Send your match reports to king@kingcricket.co.uk. If it’s a professional match, on no account mention the cricket itself. If it’s an amateur match, feel free to go into excruciating detail.

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18 Appeals

  1. Awesome stuff. Just awesome.

    A couple of things to mention. Firstly, with regard to your concern about mentioning cricket, I think I speak for all of us here that if the rule bans stories of cricketers cycling while fielding, the rule is wrong.

    Secondly, this is a story about the 80s, and cricket was better in the 80s. Let’s be honest, everything was better in the 80s. Test cricket on TV from behind the keeper, a massive R would flash in the corner when there was a replay, everyone knew at least five skiers, and the Bangles were in the charts. Allan Lamb, Robin Smith, David Gower, Phillipe-Henri Edmonds… I could go on.

    So I will. Brian Johnston, CMJ, Viv Richards, Merv the Swerve, Ian Botham, Richie Benaud, Bullseye with Jim Bowen…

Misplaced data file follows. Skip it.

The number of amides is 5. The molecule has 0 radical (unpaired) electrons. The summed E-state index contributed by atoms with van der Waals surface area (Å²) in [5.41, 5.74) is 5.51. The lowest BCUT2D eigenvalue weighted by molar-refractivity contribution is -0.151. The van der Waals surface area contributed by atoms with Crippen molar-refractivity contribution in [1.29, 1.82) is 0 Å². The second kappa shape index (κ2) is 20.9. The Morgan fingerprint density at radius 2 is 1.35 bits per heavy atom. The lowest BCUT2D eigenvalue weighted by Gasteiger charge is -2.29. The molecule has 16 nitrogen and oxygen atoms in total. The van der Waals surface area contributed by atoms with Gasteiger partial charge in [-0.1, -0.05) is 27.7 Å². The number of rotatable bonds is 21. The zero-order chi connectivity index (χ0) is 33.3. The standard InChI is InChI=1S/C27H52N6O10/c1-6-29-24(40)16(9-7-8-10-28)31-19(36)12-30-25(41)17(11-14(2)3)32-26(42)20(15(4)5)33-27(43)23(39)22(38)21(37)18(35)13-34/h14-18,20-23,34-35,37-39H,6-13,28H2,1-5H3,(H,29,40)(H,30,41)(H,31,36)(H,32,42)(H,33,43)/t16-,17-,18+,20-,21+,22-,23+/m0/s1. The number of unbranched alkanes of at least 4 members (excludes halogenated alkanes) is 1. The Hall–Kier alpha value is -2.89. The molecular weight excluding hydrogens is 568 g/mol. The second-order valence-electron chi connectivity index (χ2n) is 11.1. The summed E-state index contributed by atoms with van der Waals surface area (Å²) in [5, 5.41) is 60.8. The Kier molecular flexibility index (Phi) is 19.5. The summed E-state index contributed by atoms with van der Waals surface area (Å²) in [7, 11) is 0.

• If a sportsperson is being paid, and is on a bicycle for part of the duration they are being paid for (this duration being the sole time-frame that the comment is being written about), then I think this counts as professional cycling and not professional cricketing, so is immune to the usual rule on “no reporting of professional cricket”.

      • Pertinent point, Bailout. In any case, if Pont was sporting a tourer, baker’s bicycle, Grifter or Chopper, this might further blur the issue between amateur and professional cyling on a professional field.

      • Oh, how come my pseudonym just popped up?

    • Incidentally, there’s a cracking comment below the line of this Cricinfo article about Pringle http://www.espncricinfo.com/magazine/content/story/858201.html

    • King Cricket

      August 2, 2017 at 5:02 pm

      Bring back the flashing R!

      And also mute replays for the benefit of people who’ve left the room to make a brew/get a beer/take a slash.

  2. Not sure if this has been mentioned elsewhere, but Moeen Ali is officially the best England player.